factors. First, the Congress's long-term decline
      owing to its compromises with communalism and
      market fundamentalism. This, coupled with the
      Left's stagnation after the Soviet Union's
      collapse, shifted India's political spectrum
      Rightwards.
      Second, the BJP-VHP's mobilisation around Ayodhya
      in the late 1980s allowed Hindutva to percolate
      widely. For the first time, the BJP broke out of
      its narrow savarna Hindu-Hindi confines. And
      third, its "social engineering" strategy, of
      combining "Mandal" with "Kamandal", helped it
      attract OBC support in the Hindi belt.
      None of these factors operates today. The
      Congress has revived itself. The Left has
      expanded. Regional parties with subaltern agendas
      have grown. And the centre of gravity of Indian
      politics has shifted Leftwards. Social justice
      has displaced Ayodhya.
      The BJP is disoriented by all this. Until
      recently, it was in outright denial of its 2004
      defeat It still has no political strategy to
      revitalise itself. Its leadership crisis remain
      serious. Its president is a narrow-minded
      provincial Thakur politician. He isn't even
      remotely acquainted with the India that's outside
      the Hindi belt.
      Lurking behind him is Mr Narendra Modi, who,
      sadly, enjoys a high level of acceptance within
      the BJP and behaves as its de facto Number Two,
      next only to Mr Vajpayee.
      The BJP is caught between aspiring leaders of
      such appalling quality, and geriatric veterans
      who are increasingly out-of-sync with reality,
      but refuse to fade out. It's likely to remain
      suspended in this unenviable state for some time.

      _____


      [3]

      Magazine Section / The Hindu
      Dec 03, 2006

      THE TENABLE PATRIOT

      by Shahid Amin

      As we approach the 60th anniversary of our
      independence, it appears that some Indians can
      claim to be born citizens by virtue of belonging
      to the Hindu majority, while others must remain
      citizens-on-probation all their lives. Despite
      legal equality, members of minority communities
      are repeatedly subjected to a cricket-match or a
      national-song test of loyalty. Is the idea of
      India to be reduced to such a war of
      backward-looking symbolisms? What is the true
      measure of patriotism?

      Patriotism for the oppressed

      Photo: Vivek Bendre

      Politics of language: A predominantly dalit slum in Mumbai.

      OUR balding nation-state, a majority of whose
      persons-in-communities are on the right side of
      40, will soon turn 60. The consensual anxieties
      of inculcating a proper patriotism have begun
      already to yield sarkari fruit: a mixed bag of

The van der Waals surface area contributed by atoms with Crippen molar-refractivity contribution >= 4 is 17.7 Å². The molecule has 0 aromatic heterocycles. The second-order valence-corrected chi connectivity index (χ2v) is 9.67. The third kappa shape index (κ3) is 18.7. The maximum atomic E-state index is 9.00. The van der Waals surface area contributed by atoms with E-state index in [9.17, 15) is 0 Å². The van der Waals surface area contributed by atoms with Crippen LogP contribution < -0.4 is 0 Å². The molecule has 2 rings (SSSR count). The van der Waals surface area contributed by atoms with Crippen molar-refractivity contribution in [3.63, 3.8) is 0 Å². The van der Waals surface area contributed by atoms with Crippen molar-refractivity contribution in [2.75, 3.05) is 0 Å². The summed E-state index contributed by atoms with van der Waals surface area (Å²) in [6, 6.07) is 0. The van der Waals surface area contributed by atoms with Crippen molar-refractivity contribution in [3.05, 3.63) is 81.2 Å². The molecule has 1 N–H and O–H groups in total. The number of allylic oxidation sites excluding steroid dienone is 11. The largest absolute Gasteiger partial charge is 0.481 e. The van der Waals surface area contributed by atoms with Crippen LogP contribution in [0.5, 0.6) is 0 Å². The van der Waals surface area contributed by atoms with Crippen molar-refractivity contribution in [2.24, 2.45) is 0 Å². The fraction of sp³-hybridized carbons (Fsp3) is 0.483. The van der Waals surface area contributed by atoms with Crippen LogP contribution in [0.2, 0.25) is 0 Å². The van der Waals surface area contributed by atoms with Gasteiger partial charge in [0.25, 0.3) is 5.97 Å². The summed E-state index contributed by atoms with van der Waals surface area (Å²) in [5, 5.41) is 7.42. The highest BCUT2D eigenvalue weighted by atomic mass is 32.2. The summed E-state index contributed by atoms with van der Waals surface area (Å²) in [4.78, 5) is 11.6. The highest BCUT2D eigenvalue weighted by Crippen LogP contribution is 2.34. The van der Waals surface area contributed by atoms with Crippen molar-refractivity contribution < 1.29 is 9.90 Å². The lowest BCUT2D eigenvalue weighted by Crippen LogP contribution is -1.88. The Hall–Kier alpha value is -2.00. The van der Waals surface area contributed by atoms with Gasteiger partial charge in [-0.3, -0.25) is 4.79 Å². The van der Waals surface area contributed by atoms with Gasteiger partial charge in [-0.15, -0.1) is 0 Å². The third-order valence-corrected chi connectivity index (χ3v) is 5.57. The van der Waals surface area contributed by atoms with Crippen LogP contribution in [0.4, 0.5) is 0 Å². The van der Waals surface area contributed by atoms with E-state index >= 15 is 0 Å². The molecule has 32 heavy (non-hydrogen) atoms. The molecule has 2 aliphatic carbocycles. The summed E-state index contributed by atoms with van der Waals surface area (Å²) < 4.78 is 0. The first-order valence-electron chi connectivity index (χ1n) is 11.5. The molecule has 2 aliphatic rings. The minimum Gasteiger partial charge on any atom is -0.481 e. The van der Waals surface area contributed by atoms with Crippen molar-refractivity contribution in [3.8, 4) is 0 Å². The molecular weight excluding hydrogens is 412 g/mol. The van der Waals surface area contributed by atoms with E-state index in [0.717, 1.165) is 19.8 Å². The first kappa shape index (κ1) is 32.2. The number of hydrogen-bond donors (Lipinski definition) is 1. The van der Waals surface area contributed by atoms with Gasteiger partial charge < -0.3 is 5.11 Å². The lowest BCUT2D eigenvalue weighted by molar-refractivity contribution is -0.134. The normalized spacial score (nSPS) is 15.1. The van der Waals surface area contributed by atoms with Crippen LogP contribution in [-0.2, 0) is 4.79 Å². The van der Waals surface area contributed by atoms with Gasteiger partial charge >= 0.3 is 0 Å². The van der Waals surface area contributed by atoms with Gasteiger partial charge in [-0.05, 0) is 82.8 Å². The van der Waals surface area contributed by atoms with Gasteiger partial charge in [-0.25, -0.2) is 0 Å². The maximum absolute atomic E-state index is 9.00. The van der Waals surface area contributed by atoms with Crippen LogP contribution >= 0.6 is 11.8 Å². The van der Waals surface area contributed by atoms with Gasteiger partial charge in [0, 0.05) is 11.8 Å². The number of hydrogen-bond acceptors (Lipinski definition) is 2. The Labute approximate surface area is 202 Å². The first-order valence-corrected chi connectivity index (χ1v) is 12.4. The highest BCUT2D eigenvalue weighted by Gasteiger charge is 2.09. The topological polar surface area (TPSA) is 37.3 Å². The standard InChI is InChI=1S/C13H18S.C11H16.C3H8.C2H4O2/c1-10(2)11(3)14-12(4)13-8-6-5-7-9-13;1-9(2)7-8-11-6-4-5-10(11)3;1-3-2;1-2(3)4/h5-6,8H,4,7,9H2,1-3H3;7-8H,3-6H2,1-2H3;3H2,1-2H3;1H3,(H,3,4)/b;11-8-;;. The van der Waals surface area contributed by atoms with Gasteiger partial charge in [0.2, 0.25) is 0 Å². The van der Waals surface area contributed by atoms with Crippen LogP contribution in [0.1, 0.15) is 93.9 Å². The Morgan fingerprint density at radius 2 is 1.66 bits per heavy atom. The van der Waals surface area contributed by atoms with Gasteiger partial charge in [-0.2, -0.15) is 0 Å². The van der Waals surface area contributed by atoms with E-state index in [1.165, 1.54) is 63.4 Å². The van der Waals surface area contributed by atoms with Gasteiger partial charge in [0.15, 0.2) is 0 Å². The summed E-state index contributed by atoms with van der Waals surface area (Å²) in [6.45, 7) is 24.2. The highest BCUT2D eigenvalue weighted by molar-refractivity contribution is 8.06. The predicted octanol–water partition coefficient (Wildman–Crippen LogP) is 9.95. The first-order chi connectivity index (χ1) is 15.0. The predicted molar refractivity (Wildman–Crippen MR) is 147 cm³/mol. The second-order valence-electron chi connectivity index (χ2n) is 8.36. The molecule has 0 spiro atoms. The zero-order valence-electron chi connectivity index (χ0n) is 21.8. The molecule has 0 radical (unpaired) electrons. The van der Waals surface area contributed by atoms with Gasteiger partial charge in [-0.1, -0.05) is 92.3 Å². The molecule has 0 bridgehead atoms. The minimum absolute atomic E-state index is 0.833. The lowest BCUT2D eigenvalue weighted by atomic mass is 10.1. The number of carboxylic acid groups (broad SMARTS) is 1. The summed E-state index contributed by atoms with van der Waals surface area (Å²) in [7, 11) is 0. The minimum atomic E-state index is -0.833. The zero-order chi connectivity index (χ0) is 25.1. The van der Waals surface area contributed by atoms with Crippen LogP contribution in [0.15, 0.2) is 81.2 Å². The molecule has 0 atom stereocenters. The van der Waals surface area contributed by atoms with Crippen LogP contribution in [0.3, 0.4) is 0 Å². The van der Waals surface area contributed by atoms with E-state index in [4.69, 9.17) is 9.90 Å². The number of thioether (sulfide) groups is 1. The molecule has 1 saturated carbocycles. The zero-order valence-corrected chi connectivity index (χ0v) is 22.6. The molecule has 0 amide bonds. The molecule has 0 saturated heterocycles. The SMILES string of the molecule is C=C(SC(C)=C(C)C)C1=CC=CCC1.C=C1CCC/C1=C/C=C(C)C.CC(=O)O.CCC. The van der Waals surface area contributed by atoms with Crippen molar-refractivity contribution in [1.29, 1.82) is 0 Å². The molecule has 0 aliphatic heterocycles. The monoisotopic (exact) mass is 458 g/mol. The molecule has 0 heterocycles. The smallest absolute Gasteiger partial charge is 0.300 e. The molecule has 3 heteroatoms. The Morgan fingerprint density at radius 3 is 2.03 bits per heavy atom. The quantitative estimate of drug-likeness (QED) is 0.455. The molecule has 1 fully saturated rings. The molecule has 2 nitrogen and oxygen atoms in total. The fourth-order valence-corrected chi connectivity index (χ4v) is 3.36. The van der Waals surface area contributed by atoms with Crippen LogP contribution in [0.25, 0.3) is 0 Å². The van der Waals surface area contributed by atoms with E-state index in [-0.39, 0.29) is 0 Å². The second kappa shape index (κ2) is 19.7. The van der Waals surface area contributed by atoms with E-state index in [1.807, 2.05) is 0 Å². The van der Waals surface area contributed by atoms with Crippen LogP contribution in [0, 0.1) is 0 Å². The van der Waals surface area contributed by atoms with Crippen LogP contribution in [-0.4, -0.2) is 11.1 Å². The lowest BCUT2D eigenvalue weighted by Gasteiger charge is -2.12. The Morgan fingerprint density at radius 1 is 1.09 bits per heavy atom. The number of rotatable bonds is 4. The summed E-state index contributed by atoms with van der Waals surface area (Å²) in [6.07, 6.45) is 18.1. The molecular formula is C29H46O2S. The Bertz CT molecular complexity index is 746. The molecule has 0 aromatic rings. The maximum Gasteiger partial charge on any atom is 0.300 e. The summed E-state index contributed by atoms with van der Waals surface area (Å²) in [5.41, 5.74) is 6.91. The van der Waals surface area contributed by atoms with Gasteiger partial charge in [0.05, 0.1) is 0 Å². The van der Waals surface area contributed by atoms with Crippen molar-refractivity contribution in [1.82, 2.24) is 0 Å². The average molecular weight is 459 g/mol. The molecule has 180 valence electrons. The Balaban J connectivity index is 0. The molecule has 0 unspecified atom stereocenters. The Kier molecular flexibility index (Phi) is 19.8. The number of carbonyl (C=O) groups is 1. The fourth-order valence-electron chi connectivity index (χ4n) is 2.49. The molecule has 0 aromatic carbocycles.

apples and oranges, to be sure. As the new year
      dawns, a long list of accredited past patriots
      will no doubt be drawn up, with a careful
      sprinkling of dalits, Muslims, women, Kashmiris,
      North-easterners and such like, i.e. those less
      empowered than their `naturally so' mainstream
      countrymen. Directives will flow down New Delhi's
      Raisina Hill; like-minded scholars will strive to
      ensure that a capacious yet stringent view from
      the Centre holds.

      Deifying English

      Could 19th-century peasants, whose vision, it is
      said, was no wider than the backside of their
      plough-bullocks, have been patriotic? Were Indian
      patriots the same as Indian nationalists? How are
      we to recognise patriotism before nationalism
      began to be talked about by our English-educated
      forbearers? The first President of the Republic
      was a Bihari democrat, but could Bahadur Shah,
      `the king of Delhi', to use the proper Company
      diminutive, conceivably have been India's first
      and last Mughal patriot? Or to shift focus: Is
      Chandrabhan Prasad, who recently launched a
      campaign for deifying English as a goddess, to be
      propitiated quite literally by the dalits of
      Hindustan, being simply gimmicky and provocative?
      Or is his proposal for a globalised English,
      personified as the kuladevi of all dalit
      households, announced on the 206th birth
      anniversary of Lord Macaulay, at bottom an
      unpatriotic act; a reneging from our common
      civilisational past; a deliberate turning away of
      dalits from things Hindi and Indian?

      The tenor of a recent televised debate between
      Prasad and two Delhi-based bilingual
      intellectuals, conducted by one of our foremost
      current affairs anchors, suggests that, when
      faced with a transgressive idea to move radically
      beyond the horizon of possibility, most of us
      reach instinctively for our copybook notion of
      India. And very often this means throwing aside
      the opportunity of thinking with and through
      adversarial positions that emanate as challenges
      from the margins to our very sense of Indianness.
      Prasad's utopia is for future dalit babies to
      arrive into this world to the sound of the
      English alphabet: mantras or azaan being ruled
      out, of necessity. This is an idea stunning in
      its novelty. I am sure that, had it been
      expressed in a 19th-century document about a